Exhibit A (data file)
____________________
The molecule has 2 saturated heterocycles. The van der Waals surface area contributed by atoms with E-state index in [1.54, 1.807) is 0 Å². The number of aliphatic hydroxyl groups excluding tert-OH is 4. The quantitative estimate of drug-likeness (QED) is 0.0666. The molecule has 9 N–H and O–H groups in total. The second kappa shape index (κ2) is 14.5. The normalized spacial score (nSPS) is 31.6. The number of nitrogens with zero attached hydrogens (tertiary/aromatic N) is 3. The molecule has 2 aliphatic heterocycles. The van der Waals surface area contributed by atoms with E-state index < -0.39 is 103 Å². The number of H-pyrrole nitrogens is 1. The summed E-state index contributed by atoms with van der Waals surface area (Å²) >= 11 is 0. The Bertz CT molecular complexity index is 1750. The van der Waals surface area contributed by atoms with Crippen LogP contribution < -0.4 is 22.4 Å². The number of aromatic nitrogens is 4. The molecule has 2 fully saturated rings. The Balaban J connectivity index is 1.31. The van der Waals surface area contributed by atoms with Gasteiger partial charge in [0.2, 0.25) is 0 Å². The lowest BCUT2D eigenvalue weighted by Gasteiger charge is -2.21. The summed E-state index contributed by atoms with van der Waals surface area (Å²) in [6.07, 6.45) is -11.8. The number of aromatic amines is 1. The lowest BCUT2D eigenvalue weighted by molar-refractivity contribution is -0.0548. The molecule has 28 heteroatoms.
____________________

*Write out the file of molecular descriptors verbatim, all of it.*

The molecule has 2 saturated heterocycles. The van der Waals surface area contributed by atoms with E-state index in [1.54, 1.807) is 0 Å². The number of aliphatic hydroxyl groups excluding tert-OH is 4. The quantitative estimate of drug-likeness (QED) is 0.0666. The molecule has 9 N–H and O–H groups in total. The second kappa shape index (κ2) is 14.5. The normalized spacial score (nSPS) is 31.6. The number of nitrogens with zero attached hydrogens (tertiary/aromatic N) is 3. The molecule has 2 aliphatic heterocycles. The van der Waals surface area contributed by atoms with E-state index < -0.39 is 103 Å². The number of H-pyrrole nitrogens is 1. The summed E-state index contributed by atoms with van der Waals surface area (Å²) >= 11 is 0. The Bertz CT molecular complexity index is 1750. The van der Waals surface area contributed by atoms with Crippen LogP contribution < -0.4 is 22.4 Å². The number of aromatic nitrogens is 4. The molecule has 2 fully saturated rings. The Balaban J connectivity index is 1.31. The van der Waals surface area contributed by atoms with Gasteiger partial charge in [0.2, 0.25) is 0 Å². The lowest BCUT2D eigenvalue weighted by Gasteiger charge is -2.21. The summed E-state index contributed by atoms with van der Waals surface area (Å²) in [6.07, 6.45) is -11.8. The number of aromatic amines is 1. The lowest BCUT2D eigenvalue weighted by molar-refractivity contribution is -0.0548. The molecule has 28 heteroatoms.